Karate and taekwon-do have been the mainstream martial arts for too long now, with every third boy aspiring to become the next Bruce Lee. But there's a twist to this dream for the younger generation of Indians in Singapore - they are becoming increasingly aware of martial arts that originated from their homeland.
Those martial arts include Kalari Payattu (from Kerala) and Gatka (from Punjab). They are the two most well-known among the many that used to exist in India - or rather, the ones that have prevailed over the ban on the practice of martial arts during British rule in India. The two forms are a major part of the culture in both the states but have transcended the regional boundary and are slowly spreading across the globe.
Kalari Payattu is possibly the oldest martial art in existence, dating back to the 6th century. It was practised by the warrior class in Kerala to defend their king.
According to scholars, it is said that young prince and Kalari Payattu fighter Bodidharma, who became a monk, travelled to China to spread the doctrine of Buddhism and taught it to some Shaolin monks who were unable to defend themselves.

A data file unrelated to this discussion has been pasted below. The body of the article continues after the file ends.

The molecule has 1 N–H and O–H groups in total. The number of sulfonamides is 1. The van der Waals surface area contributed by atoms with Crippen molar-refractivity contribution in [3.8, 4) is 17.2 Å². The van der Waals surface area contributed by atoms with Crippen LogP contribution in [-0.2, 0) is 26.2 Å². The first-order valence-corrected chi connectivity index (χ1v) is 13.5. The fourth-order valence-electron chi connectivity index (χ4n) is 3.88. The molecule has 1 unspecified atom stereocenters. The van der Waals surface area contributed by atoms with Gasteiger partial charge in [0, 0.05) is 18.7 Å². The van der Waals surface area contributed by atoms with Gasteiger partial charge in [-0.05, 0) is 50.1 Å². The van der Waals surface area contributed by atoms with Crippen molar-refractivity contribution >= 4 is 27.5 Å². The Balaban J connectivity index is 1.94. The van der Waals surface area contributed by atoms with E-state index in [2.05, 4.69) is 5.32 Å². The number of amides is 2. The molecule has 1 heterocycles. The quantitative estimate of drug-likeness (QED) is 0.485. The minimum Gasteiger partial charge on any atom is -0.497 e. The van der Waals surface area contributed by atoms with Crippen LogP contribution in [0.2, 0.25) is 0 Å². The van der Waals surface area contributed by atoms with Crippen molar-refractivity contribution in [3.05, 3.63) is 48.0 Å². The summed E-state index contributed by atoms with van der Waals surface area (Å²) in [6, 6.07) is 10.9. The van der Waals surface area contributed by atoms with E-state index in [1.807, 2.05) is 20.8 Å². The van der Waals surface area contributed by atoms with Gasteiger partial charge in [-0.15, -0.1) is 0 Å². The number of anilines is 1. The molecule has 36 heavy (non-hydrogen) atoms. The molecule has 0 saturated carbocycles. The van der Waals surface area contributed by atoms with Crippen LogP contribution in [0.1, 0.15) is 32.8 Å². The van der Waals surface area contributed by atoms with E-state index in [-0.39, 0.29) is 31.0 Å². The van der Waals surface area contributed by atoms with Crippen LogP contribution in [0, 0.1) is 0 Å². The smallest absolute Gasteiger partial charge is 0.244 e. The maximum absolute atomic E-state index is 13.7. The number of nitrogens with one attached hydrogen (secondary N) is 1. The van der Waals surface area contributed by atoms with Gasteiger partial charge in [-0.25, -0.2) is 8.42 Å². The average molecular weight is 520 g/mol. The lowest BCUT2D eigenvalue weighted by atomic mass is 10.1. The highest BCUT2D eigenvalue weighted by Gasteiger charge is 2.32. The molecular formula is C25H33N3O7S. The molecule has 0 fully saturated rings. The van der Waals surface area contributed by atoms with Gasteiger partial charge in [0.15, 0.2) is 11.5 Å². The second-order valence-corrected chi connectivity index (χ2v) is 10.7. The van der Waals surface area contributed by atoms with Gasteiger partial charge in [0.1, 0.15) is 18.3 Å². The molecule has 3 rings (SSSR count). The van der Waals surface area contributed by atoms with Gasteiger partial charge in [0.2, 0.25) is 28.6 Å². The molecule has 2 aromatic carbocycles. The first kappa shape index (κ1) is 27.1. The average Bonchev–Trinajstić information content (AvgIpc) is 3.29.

These techniques then spread over the centuries to all over China and even to Okinawa and other parts of Japan, forming the basis of all martial arts. Today Kalari is mostly used for demonstrations and performances, and remains an important element of the south Indian culture.
Gatka is a weapon-based martial art and originated from north-west India.
It is said to have been imparted by the Rajputs (Hindu warriors) to the Sikhs in the 16th century. The 10th guru of the Sikhs encouraged them to train seriously in martial arts, which were used very successfully in battles during the 16th and 17th centuries. However, Gatka has always been associated with spirituality as well.
Just like Kalari, Gatka is nowadays used mainly for performances and demonstrations, especially during Sikh festivals.